Sixth through Eighth Grades Overview
All Trinity School students follow the same curriculum. The curriculum is carefully constructed as an integrated and coherent whole. Each element of the curriculum is purposefully related to the learning environment and to the rest of the curriculum. Each course builds on those that precede it.
Borrowing from the elements in the classical notion of a liberal education, we stratify the curriculum according to the categories of grammar, logic and rhetoric. The sixth through eighth grades are considered grammar courses; they communicate the basic elements of things. The ninth- and tenth-grade courses are logic courses, which begin to articulate the implications and relationships that exist among the ideas already learned. The eleventh- and twelfth-grade courses are rhetoric courses, wherein the students begin to synthesize and interrelate ideas and concepts that they have already learned.
By laying a strong foundation in the grammar years, Trinity School students are ready for the challenges of a curriculum filled with mathematics, science, fine arts, humanities and Scripture.
Bible – As a prelude to the seventh and eighth grade courses, the sixth grade Bible course focuses on the geography of the biblical lands. Students will study the Ancient Near Eastern lands of Mesopotamia, Egypt, Palestine, Greece, Rome and Asia Minor.
Literature and Composition – This course focuses on forming students into better readers so that they are able to develop into better writers. Throughout the year, students read literature and learn to discuss plot, character, imagery, and other literary elements. They are encouraged to engage imaginatively with the text and enter into the world of the story. Students improve their vocabulary and language skills by studying Latin and Greek roots of the English language, observing word patterns in the dictionary, and studying unknown words from the course texts. The reading list includes the following: Alfred Lansing, Endurance: Shakleton’s Incredible Voyage; and C.S. Lewis, The Voyage of the Dawn Treader.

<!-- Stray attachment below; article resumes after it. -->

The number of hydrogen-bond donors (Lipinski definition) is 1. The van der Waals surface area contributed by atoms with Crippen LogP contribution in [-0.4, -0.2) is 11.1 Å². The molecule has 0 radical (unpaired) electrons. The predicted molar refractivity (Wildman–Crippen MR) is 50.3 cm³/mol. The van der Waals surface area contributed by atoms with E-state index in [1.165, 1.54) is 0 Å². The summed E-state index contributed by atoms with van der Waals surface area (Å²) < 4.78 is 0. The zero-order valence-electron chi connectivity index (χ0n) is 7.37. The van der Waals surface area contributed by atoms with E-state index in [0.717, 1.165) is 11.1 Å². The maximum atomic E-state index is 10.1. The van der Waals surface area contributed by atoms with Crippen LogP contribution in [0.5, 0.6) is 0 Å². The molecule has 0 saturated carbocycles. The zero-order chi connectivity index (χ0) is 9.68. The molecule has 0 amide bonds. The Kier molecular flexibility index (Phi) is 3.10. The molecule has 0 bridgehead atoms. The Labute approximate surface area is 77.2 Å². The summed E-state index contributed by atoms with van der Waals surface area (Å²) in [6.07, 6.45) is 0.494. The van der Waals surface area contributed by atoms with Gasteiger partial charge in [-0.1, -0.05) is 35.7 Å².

Indiana History – This course focuses on the history of the state of Indiana from prehistoric times to the present. Students study the major Native American civilizations from before the Revolutionary period, the establishment of Indiana's statehood and the settlement of the land, the rise of major state industries, and Indiana's recent developments. Some highlights in the course include field trips to major historical sites and various exploratory projects.
World Geography – In this course, students build knowledge of World Geography through practicing cartography. Starting with the United States and moving through the world’s continents, students use latitude and longitude coordinates, memory devices, and practice exercises to learn the geography of a world region and draw maps of its major features. At the end of the year, students use their accumulated knowledge to draw a map of the world entirely from memory!
Math and Logic – In this course, students begin the transition from the concrete, arithmetic thought of elementary school years to more general algebraic thought of the middle school years. This transition starts with the study of fractions as numbers and continues with performing arithmetic operations on them and understanding their equivalent representations as decimals, percents and points on the number line. Students will also grow in their ability to formulate questions, solve word problems, and express the logic of their solutions through investigations and logic puzzles.